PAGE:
Primary Treatment Selection for Clinically Node-Negative Merkel Cell Carcinoma of the Head and Neck

October 20, 2020


American Academy of Otolaryngology-Head and Neck Surgery

Publication Date

October 20, 2020


Daniel Jacobs, Kelly Olino, MD, Henry S. Park, MD, MPH, James Clune, MD, Shayan Cheraghlou, Michael Girardi, MD, Barbara Burtness, MD, Harriet Kluger, MD, and Benjamin L. Judson, MD

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This team from Yale used data from 3500 patients in the National Cancer DataBase to reveal that MCC care at major academic centers with skin cancer expertise both followed cancer guidelines more closely and was associated with a 30% decrease in the chance of death as compared to MCC patients who were treated at other centers.


Objective: Merkel cell carcinoma practice guidelines recommend sentinel lymph node biopsy after wide local excision for the initial management of clinically node-negative disease without distant metastases (cN0M0). Despite guideline publication, treatment selection remains variable. We hypothesized that receipt of guideline-recommended care would be more common in patients evaluated at academic centers and institutions with high melanoma case volumes and that such therapy would be associated with improved overall survival.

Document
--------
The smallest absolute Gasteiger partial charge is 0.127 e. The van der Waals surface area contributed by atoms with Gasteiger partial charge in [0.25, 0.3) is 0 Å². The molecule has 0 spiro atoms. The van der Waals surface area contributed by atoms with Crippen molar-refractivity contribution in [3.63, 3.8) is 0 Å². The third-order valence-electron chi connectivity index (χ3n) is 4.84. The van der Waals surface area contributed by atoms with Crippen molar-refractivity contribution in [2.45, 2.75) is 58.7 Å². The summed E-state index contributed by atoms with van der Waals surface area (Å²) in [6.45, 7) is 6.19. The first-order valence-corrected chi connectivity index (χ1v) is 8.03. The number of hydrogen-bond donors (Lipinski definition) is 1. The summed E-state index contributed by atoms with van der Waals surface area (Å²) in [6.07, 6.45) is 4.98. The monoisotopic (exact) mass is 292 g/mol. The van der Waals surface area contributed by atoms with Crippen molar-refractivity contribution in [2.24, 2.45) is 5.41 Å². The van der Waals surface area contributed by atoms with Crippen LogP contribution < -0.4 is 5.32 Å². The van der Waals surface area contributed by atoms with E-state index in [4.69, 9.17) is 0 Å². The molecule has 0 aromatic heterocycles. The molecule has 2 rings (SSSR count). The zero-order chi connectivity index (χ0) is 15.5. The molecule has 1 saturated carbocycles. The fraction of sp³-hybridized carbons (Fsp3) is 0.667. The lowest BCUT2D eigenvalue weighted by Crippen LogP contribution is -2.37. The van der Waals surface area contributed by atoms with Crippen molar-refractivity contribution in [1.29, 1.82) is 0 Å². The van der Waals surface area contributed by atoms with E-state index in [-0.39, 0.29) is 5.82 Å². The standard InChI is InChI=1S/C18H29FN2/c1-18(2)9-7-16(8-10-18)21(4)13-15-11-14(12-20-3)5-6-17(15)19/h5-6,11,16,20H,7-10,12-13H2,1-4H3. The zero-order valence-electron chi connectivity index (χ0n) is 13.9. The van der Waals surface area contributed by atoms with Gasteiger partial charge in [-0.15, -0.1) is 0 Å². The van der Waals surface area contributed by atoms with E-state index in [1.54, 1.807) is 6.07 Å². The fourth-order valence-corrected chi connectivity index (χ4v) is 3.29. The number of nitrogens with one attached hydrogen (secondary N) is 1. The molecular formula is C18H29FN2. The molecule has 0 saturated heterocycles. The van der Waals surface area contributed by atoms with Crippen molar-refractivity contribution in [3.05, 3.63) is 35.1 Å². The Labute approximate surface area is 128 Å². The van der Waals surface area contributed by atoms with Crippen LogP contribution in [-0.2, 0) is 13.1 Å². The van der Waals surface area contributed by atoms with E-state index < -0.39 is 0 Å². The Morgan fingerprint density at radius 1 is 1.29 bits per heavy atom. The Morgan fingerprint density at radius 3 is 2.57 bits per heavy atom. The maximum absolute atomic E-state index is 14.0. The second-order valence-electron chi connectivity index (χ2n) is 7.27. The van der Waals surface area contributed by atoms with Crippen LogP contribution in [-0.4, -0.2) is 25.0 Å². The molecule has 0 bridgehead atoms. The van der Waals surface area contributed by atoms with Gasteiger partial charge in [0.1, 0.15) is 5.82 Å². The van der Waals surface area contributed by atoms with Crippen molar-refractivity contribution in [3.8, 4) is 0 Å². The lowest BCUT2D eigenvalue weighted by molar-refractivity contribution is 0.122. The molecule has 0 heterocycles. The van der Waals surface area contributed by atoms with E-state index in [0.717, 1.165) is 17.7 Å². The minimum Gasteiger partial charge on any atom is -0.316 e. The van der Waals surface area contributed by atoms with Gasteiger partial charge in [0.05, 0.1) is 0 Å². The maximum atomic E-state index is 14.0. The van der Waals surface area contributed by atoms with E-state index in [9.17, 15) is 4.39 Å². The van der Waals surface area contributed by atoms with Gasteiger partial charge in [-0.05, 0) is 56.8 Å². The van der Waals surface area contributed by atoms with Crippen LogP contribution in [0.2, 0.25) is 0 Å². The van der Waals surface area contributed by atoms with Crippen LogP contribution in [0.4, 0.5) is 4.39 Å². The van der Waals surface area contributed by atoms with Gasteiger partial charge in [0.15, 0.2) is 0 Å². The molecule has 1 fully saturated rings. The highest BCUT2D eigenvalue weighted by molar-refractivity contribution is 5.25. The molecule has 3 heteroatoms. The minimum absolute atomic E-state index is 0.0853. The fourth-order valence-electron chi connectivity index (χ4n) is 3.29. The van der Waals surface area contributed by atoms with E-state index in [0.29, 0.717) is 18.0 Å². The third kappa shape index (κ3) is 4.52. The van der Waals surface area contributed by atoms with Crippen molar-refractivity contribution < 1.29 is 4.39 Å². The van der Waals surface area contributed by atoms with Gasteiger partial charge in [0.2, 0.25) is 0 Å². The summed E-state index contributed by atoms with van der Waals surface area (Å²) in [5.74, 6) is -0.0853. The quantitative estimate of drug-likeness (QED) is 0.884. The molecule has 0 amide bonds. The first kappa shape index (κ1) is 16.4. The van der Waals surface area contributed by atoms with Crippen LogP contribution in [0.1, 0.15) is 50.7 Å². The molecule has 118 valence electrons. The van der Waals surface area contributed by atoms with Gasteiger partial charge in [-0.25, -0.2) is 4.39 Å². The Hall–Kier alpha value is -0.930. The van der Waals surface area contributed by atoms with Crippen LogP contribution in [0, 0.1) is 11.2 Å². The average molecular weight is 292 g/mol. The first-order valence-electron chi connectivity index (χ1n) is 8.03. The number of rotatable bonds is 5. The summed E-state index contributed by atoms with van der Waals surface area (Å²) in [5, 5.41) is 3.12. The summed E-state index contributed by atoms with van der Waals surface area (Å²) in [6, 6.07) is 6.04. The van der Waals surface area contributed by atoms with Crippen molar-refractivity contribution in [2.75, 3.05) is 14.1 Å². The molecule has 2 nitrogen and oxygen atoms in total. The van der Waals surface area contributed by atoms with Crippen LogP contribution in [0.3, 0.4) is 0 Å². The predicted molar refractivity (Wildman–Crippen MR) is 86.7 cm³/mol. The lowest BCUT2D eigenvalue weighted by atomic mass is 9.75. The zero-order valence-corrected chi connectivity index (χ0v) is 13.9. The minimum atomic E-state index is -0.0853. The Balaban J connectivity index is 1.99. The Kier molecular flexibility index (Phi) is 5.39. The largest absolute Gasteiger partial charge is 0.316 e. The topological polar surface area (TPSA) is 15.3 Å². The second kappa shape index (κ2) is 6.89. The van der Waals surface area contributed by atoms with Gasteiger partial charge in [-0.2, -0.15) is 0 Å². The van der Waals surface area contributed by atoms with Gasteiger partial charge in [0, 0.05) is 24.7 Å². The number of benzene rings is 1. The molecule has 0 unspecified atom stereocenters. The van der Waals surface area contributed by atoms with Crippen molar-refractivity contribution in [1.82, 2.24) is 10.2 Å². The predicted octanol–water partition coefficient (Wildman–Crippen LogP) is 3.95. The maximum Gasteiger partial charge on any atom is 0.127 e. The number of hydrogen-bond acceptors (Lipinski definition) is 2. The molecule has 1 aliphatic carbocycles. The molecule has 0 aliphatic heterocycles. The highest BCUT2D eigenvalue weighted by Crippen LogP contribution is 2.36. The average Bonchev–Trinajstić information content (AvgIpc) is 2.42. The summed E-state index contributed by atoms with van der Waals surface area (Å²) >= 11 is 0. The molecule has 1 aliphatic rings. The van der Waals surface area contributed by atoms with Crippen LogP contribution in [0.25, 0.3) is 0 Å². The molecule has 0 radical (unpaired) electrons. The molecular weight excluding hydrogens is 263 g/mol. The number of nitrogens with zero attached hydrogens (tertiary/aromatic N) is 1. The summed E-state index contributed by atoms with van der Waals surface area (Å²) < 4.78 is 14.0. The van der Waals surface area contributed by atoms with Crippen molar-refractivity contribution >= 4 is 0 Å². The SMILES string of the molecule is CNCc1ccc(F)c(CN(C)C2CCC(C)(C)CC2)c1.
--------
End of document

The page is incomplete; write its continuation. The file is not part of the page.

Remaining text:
Study design: Retrospective cohort analysis.

Setting: The National Cancer Database from 2004 to 2015.

Methods: A total of 3500 patients were included. We utilized Kaplan-Meier analysis and logistic and Cox proportional hazard regressions. Survival analysis was performed on inverse probability-weighted cohorts.

Results: There has been a trend toward evaluation at academic programs at a rate of 1.58% of patients per year (95% CI, 1.06%-2.11%) since 2004. However, the percentage of patients receiving guideline-compliant primary tumor excision and lymph node evaluation has plateaued at approximately 50% since 2012. Guideline-compliant surgical management was more commonly provided to patients evaluated at academic programs than nonacademic programs but only when those institutions had a high melanoma case volume (odds ratio, 2.01; 95% CI, 1.62-2.48). Receipt of guideline-compliant primary tumor excision and lymph node evaluation was associated with improved overall survival (hazard ratio, 0.70; 95% CI, 0.64-0.76).

Conclusion: Facility factors affect rates of receipt of guideline-compliant initial surgical management for patients with node-negative Merkel cell carcinoma. Given the survival benefit of such treatment, patients may benefit from care at hospitals with high melanoma case volumes.

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